German Greens want to ban domestic flights by 2035.
Germany’s Greens plan to make domestic flights ‘largely obsolete’ by 2035. To this end, they want to introduce a tax on kerosene and gradually increase rail traffic. The EU, however, is far from finding a solution on how to tax air travel. EURACTIV Germany reports.
There should be no flight bans, but strong incentives for rail traffic, according to a paper of the Greens’ parliamentary group in the Bundestag, which has been quoted by the Bavarian newspaper Süddeutsche Zeitung.
The paper is calling for increased train frequency, more reliable journey times, cheaper tickets and good wifi coverage. These objectives should “ensure that rail travel becomes so attractive in the next 25 years that domestic flights are no longer worthwhile.”
To achieve this goal, the German railway system Deutsche Bahn (DB), which is entirely government-owned, is to receive €3 billion annually.
To compete with domestic lights, travel time between as many destinations as possible and to neighbouring countries should be reduced to “a maximum of four hours”. A “European night train network” should also be re-introduced in the long term.
“It is unacceptable that the aeroplane, as the most climate-damaging mode of transport, is still being subsidised with billions of euros. The environmentally-friendly railway system, however, continues to be chronically underfinanced,” said Daniela Wagner, one of the paper’s authors, according to the Süddeutsche Zeitung.
With their demand, the Greens are increasing the pressure on Germany’s transport ministry to push ahead with the expansion of the railway network, which is an objective stipulated in the coalition agreement between Germany’s ruling parties.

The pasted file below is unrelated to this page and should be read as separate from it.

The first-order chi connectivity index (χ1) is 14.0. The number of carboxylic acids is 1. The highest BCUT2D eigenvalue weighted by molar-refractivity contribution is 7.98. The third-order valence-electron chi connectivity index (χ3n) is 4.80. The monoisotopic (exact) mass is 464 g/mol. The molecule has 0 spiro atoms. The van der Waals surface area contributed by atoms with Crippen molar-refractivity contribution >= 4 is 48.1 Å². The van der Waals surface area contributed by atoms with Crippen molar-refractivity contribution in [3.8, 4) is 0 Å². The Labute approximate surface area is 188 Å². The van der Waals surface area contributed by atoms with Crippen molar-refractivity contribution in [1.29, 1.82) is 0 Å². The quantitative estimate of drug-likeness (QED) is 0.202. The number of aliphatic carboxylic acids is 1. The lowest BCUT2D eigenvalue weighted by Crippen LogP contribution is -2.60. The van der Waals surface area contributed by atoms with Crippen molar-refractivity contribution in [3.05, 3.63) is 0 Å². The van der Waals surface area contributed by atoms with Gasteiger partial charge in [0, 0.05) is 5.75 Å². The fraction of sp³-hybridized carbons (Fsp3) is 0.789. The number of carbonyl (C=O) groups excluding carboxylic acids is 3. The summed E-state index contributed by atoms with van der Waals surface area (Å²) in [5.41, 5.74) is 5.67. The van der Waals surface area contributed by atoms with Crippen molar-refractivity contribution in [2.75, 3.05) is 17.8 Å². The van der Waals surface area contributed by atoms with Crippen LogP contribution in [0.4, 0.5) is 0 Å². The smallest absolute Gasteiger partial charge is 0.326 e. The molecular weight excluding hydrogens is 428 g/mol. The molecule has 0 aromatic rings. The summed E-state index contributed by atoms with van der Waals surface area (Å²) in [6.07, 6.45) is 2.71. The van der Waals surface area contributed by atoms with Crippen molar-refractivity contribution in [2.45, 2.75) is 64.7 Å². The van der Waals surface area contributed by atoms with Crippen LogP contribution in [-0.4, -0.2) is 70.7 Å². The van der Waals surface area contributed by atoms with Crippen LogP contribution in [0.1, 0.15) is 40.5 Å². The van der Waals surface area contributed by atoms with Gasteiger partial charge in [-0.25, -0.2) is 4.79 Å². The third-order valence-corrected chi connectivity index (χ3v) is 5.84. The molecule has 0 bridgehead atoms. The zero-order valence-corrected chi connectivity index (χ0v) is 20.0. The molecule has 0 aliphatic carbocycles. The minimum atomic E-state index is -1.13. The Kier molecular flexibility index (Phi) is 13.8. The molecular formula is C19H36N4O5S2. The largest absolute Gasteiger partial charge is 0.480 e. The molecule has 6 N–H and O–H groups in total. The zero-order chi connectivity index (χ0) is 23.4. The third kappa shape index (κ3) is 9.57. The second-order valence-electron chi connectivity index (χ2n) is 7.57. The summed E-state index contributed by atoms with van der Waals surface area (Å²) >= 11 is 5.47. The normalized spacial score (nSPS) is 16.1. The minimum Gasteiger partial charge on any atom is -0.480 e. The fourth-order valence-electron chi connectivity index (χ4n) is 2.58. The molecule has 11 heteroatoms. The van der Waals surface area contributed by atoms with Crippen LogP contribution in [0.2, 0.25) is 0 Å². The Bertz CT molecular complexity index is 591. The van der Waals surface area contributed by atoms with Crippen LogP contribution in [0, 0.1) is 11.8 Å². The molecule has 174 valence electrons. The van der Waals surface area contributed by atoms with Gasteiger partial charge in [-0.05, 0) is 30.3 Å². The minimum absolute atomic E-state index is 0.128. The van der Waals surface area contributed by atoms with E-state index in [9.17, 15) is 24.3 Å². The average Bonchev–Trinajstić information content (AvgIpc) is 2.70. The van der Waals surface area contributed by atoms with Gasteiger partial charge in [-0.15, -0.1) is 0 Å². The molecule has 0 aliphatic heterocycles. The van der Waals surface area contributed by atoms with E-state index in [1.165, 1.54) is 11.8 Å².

Last year, the ministry announced its intention to invest massively in the railway group DB as part of the “Deutschlandtakt” programme. The aim is to double the number of passengers by 2030 and make the rail network faster and more efficient.
According to Transport Minister Andreas Scheuer of the conservative CSU, the programme is “the largest project in the railway sector since the railway reform of 1994”.
This year, DB also announced its intention to invest €30 million to guarantee a wifi connection in all its long-distance trains.
Individual attempts by countries make little sense
However, the Green parliamentary group in the Bundestag is going further and calling for the gradual introduction of a kerosene tax on domestic flights. The recommended value is the same as the tax on petrol, which is at 65 cents (including VAT) per litre.
Although flights are subject to the European emissions trading scheme (EU ETS), kerosene as fuel is tax-exempt in the EU, as is the case almost everywhere else.
According to experts, one country single-handedly implementing a kerosene tax would not be efficient since aeroplanes would refuel abroad, before landing in Germany.
“Air traffic is an international business. Unilateral solutions, therefore, make no sense”, Bernd Reuther, a member of the Bundestag’s Transport committee and the Free Democratic Party (FDP), told EURACTIV.
Following Reuther’s request to the German government on the issue, the government recently responded saying that it is currently examing a possible kerosene tax. An attempt by Germany alone, however, would entail “considerable technical and administrative difficulties.”
A Europe-wide kerosene tax is tricky to implement. Tax law is still a national matter, on which the EU has no competence, meaning a unanimous agreement of all member states is needed on the issue. With some EU member states fearing the effects on the tourism industry, the required unanimity would be difficult to reach.
The Netherlands, Belgium, Luxembourg, France, Sweden and Germany have previously indicated that they are open to introducing a kerosene tax on flights entering their shared airspace.
Alternatively, it would be conceivable to increase the air travel tax that has been in force in Germany since 2011, which is something Environment Minister Svenja Schulze of the Social Democrats (SPD) demanded last week.
Depending on the length of the flight, between €7.38 and €41.49 are currently being charged.
According to calculations by Germany’s environment ministry, introducing a kerosene tax in Germany could generate tax revenues as high as €7 billion.
Domestic flights, however, account for only 16% of German air traffic.
[Edited by Zoran Radosavljevic]
By Florence Schulz | EURACTIV.de
| translated by Daniel Eck
Jul 24, 2019